This is a guest post by Jamie Cassata, a direct response copywriter, consultant, and author.
I’m a master’s-level philosopher who betrayed the “love of wisdom” for the love of cash. I said goodbye to my philosophy PhD scholarship and pursued direct response copywriting instead. As a philosopher, I was fascinated by the idea of free will; now—as a freelancer—I’m concerned with how to take others’ free will away.
(…yes, I’m an only child).
How to reduce (or eliminate) your reader’s free will
To get better at sales copywriting, you have to forget about trying to appeal to your reader’s sense of rationality. If that’s what you’ve been doing, stop immediately.From here on out, you have to make your copy correspond with the way your reader’s brain actually works. And that means checking out the science involved.
Here are 4 science-based copywriting techniques to own your reader’s brain:
Technique #1: the brain is a friggin’ fanatic. Give it the certainty it craves.
In his book What Makes Your Brain Happy and Why You Should Do the Opposite, David DiSalvo makes the case that the brain takes irrational shortcuts to eliminate ambiguity and create certainty. The amygdalae (our centre for emotions, emotional behaviour) treat uncertainty as a threat. After all, if you don’t know what’s lurking around that corner, there’s a chance it could murder you.
So the brain craves certainty—and does whatever it can to eliminate the feeling that it’s in danger.
Here’s why this is important for you: Offer easy, simple solutions to problems. The solution must not be nuanced, subtle, ambiguous, or otherwise uncertain. It must be the ONE, simple answer to their problem—without a trace of confusion. The one road to salvation.
Technique #2: give your reader’s brain a new lover every night.
Neurobiologist Lawrence Katz, in his book Keep Your Brain Alive, writes about molecules in the brain called neurotrophins, which promote brain health. Novel activity patterns in the brain produce greater quantities of neurotrophins. Long story short: new, different kinds of experiences stimulate and captivate the brain.
Here’s why this is important for you: Is your writing vanilla? Are you writing in the same way everyone else is—and saying the same kinds of things? Then you’re killing your reader’s brain cells.
Your reader’s brain craves novel experiences. Show them something different, something unique. And keep doing it. These days, with the amount of competition out there, you have to work hard to stand out. The answer is to allow some personality to shine through. The days of corporate-speak and propriety are coming to a close.
Technique #3: You’re a focused reader who reads through to the end. Or, the power of labelling.
Multiple studies have found the effectiveness of labelling to influence behaviour. In one study reported by Robert Cialdini in Yes!, interviewees told they were good citizens with a high likelihood of voting were 15 percent more likely to vote in an upcoming election than those not so labelled. Cialdini also reports that when teachers labelled schoolchildren as the kind of students who care about having good handwriting, the children spent more time practising their handwriting, even when they thought no one was watching.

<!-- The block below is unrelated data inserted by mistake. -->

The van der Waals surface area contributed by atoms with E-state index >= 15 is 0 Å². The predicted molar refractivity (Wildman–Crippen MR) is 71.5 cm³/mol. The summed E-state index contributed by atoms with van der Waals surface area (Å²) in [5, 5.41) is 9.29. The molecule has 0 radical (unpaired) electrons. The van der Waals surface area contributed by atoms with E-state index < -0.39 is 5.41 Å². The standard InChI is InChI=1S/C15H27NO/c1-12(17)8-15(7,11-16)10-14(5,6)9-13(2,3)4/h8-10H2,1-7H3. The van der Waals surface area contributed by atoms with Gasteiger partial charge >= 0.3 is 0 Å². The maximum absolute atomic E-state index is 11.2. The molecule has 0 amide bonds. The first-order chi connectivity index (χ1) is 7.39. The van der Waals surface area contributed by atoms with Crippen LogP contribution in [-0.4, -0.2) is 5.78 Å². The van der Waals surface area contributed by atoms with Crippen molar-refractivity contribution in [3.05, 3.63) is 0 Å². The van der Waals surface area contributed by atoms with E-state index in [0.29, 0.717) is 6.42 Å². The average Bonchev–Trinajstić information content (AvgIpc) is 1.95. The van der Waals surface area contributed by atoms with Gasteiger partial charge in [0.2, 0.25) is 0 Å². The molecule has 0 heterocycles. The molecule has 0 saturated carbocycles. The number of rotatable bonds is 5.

Here’s why this is important for you: Exploit the principle of expectancy. Write your copy in a way that expects your reader to do what you want. Don’t write as though you’re expecting they’ll do something else. People are highly influenced by the labels that others attach to them, and they strive to be consistent with those labels. Use labels—then make requests in keeping with the label.
Technique #4: bringing up commonalities with your readers bonds them to you like crazy glue
Multiple studies have shown that when people perceive they’re similar to us in some specific way, they’re more likely to comply with our requests. Similar names … similar political beliefs … similar hometowns … and so on. There’s more trust. People are less likely to treat us with scepticism, as they make the irrational leap that we’re trustworthy because… well hell, we grew up in the same little town. We’re just like them!
Here’s why this is important for you: There’s the old saying that people do business with those they know, like, and trust. And this is absolutely true. The brain detects any kind of foreign entity as a risk. By showing your similarity with them—your affinity—you reduce risk, and they’re going to be more receptive to your message.
Do not overlook this vital principle, which will give you unlimited power. Consider it for your prospecting, too: don’t contact just anyone—contact prospects based on specific similarities.
Let’s not forget… the message itself is only one piece of this copywriting puzzle.
Features, benefits, USP, etc., are important—but just as important, if not more important, is the context of that messaging … all the circumstances in which you’re presenting your message. These hit your readers on the level of the lizard brain.
This game is not a pure cost-benefit analysis for your readers; this is, as Dan Kennedy puts it plainly, a psychological manipulation game. Accept it. Embrace it. Use it for good or evil—but let’s hope you use it for good.
I could keep going, but… my cat Lilly is destroying my couch cushion. She knows how to get what she wants. And in this instance, she wants me to stop typing and go play with her. Incorporate science-based techniques into your copy and you’ll be like Lilly: you’ll get what you want.